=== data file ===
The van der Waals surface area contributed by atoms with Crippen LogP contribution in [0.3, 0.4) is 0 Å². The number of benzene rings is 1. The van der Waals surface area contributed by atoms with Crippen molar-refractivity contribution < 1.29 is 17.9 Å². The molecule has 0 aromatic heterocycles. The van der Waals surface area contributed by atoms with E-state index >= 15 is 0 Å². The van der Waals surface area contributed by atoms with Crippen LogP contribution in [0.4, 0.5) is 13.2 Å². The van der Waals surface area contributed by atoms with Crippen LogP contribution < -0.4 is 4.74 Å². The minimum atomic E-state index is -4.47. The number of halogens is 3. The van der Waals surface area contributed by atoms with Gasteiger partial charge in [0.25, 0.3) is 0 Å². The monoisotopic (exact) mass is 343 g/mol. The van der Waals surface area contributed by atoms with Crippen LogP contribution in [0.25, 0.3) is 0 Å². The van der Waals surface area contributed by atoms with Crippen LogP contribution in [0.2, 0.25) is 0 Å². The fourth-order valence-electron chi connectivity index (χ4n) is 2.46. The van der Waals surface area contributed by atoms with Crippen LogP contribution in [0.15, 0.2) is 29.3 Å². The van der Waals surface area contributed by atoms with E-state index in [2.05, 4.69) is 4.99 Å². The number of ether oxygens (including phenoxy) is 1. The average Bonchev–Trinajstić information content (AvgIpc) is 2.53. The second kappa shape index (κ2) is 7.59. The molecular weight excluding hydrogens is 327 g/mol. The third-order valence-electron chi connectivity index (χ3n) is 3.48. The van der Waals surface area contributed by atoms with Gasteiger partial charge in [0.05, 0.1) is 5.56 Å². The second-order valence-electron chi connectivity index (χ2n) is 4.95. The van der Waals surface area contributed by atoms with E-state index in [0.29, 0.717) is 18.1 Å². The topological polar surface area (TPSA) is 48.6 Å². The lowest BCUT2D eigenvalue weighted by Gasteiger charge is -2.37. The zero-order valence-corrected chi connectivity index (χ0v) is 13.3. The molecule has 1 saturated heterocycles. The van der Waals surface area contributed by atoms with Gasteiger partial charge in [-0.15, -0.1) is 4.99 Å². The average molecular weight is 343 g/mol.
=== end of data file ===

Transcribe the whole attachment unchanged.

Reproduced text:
The van der Waals surface area contributed by atoms with Crippen LogP contribution in [0.3, 0.4) is 0 Å². The number of benzene rings is 1. The van der Waals surface area contributed by atoms with Crippen molar-refractivity contribution < 1.29 is 17.9 Å². The molecule has 0 aromatic heterocycles. The van der Waals surface area contributed by atoms with E-state index >= 15 is 0 Å². The van der Waals surface area contributed by atoms with Crippen LogP contribution in [0.4, 0.5) is 13.2 Å². The van der Waals surface area contributed by atoms with Crippen LogP contribution < -0.4 is 4.74 Å². The minimum atomic E-state index is -4.47. The number of halogens is 3. The van der Waals surface area contributed by atoms with Gasteiger partial charge in [0.25, 0.3) is 0 Å². The monoisotopic (exact) mass is 343 g/mol. The van der Waals surface area contributed by atoms with Crippen LogP contribution in [0.25, 0.3) is 0 Å². The van der Waals surface area contributed by atoms with Crippen LogP contribution in [0.2, 0.25) is 0 Å². The fourth-order valence-electron chi connectivity index (χ4n) is 2.46. The van der Waals surface area contributed by atoms with Crippen LogP contribution in [0.15, 0.2) is 29.3 Å². The van der Waals surface area contributed by atoms with E-state index in [2.05, 4.69) is 4.99 Å². The number of ether oxygens (including phenoxy) is 1. The average Bonchev–Trinajstić information content (AvgIpc) is 2.53. The second kappa shape index (κ2) is 7.59. The molecular weight excluding hydrogens is 327 g/mol. The third-order valence-electron chi connectivity index (χ3n) is 3.48. The van der Waals surface area contributed by atoms with Gasteiger partial charge in [0.05, 0.1) is 5.56 Å². The second-order valence-electron chi connectivity index (χ2n) is 4.95. The van der Waals surface area contributed by atoms with E-state index in [0.29, 0.717) is 18.1 Å². The topological polar surface area (TPSA) is 48.6 Å². The lowest BCUT2D eigenvalue weighted by Gasteiger charge is -2.37. The zero-order valence-corrected chi connectivity index (χ0v) is 13.3. The molecule has 1 saturated heterocycles. The van der Waals surface area contributed by atoms with Gasteiger partial charge in [-0.15, -0.1) is 4.99 Å². The average molecular weight is 343 g/mol.